The weather station at Montréal-Trudeau International Airport detected a 100 km/h wind gust at 8:00 p.m. Saturday night and gusts between 86 and 92 km/h every hour thereafter until 1 a.m. Sunday.
On Twitter, Hydro-Québec asked for patience as it dispatched over 400 employees to inspect service interruptions.
The company said it could not forecast when power will return to some affected zones because it takes time for crews to reach and evaluate points of interruption. Teams are also prioritizing "places with immediate hazards," such as downed wires and fires, and essential public services, such as hospitals, Hydro explained.
The good news for Montrealers is that there are no more storms on the horizon. After a harsh week of snow, wind and freezing rain, Environment Canada forecasts positive daytime temperatures and partially sunny skies for Montrealers from Sunday to Wednesday (with the exception of a cloudy Monday).
Get out those boots and coats if you haven't already, Montreal. This coming weekend is shaping up to be a snowy, rainy mess.
According to a special weather statement from Environment Canada, "a low-pressure system from Colorado will affect the province of Quebec this weekend," bringing with it a "mixed bag of precipitation."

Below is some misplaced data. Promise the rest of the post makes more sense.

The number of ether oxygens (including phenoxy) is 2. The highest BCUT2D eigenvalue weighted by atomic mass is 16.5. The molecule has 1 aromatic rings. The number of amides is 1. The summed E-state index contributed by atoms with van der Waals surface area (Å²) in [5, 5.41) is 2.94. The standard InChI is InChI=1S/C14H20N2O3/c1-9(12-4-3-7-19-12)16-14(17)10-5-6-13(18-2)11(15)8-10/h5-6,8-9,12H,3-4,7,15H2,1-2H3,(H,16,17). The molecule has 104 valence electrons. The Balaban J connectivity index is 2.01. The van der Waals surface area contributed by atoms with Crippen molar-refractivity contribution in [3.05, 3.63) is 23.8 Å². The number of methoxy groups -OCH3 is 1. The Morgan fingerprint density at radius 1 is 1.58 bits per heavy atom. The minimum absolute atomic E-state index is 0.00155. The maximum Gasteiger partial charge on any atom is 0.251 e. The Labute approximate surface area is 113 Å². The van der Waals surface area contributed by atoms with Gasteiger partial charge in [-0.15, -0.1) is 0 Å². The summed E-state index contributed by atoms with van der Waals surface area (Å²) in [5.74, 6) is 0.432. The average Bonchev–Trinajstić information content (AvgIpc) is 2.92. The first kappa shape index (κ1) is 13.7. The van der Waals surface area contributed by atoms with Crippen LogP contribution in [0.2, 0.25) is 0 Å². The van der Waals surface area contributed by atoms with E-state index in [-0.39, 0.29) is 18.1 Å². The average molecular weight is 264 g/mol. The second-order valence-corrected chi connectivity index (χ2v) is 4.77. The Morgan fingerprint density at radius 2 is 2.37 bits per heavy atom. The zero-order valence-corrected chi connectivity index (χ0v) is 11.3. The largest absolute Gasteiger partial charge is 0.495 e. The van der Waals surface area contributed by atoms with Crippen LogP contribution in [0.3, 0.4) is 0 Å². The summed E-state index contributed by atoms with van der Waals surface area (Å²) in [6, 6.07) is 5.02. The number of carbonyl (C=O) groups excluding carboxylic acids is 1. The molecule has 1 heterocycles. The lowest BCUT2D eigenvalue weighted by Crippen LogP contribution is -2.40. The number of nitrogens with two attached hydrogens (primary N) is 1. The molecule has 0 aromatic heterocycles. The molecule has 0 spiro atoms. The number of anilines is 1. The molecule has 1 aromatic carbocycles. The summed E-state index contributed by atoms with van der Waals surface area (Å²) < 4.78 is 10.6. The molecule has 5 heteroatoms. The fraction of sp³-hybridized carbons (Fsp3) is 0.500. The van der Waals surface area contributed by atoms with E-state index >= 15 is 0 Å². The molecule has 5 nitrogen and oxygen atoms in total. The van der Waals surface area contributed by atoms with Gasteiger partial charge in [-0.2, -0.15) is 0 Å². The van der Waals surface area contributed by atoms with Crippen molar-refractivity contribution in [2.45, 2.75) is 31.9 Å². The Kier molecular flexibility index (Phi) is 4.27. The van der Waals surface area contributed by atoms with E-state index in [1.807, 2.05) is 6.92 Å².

That could mean snow in some areas of the province and rain in others. Environment Canada also foresees freezing rain falling in areas from Abitibi-Témiscamingue to Saguenay. The precipitation could reach the eastern part of the province on Saturday.
With the rain and possible snow could come gusts of "strong westerly winds" overnight Saturday.
The seven-day forecast for Montreal shows periods of snow on Friday. The snow could turn into rain on Saturday, however, with the temperature forecasted to reach a relatively balmy 8 C. The warm-ish weather could continue all weekend and into Monday, with some sunny spells and more showers.
"Generally, areas to the north and the west of the low's track will receive significant snowfall amounts, while rain will prevail elsewhere," explained Environment Canada.
Like all weather, it'll be hard to predict where exactly the worst of it will be. Environment Canada underlined that "for the moment, the low-pressure system's track remains fairly uncertain."
"The exact forecast precipitation types and amounts will depend on this track."
This weather system could be a preview of the season ahead. The Weather Network's winter forecast for Quebec calls for "a stormy winter [...] broken up at times by extended periods of rather mild temperatures."
This article’s cover image was used for illustrative purposes only.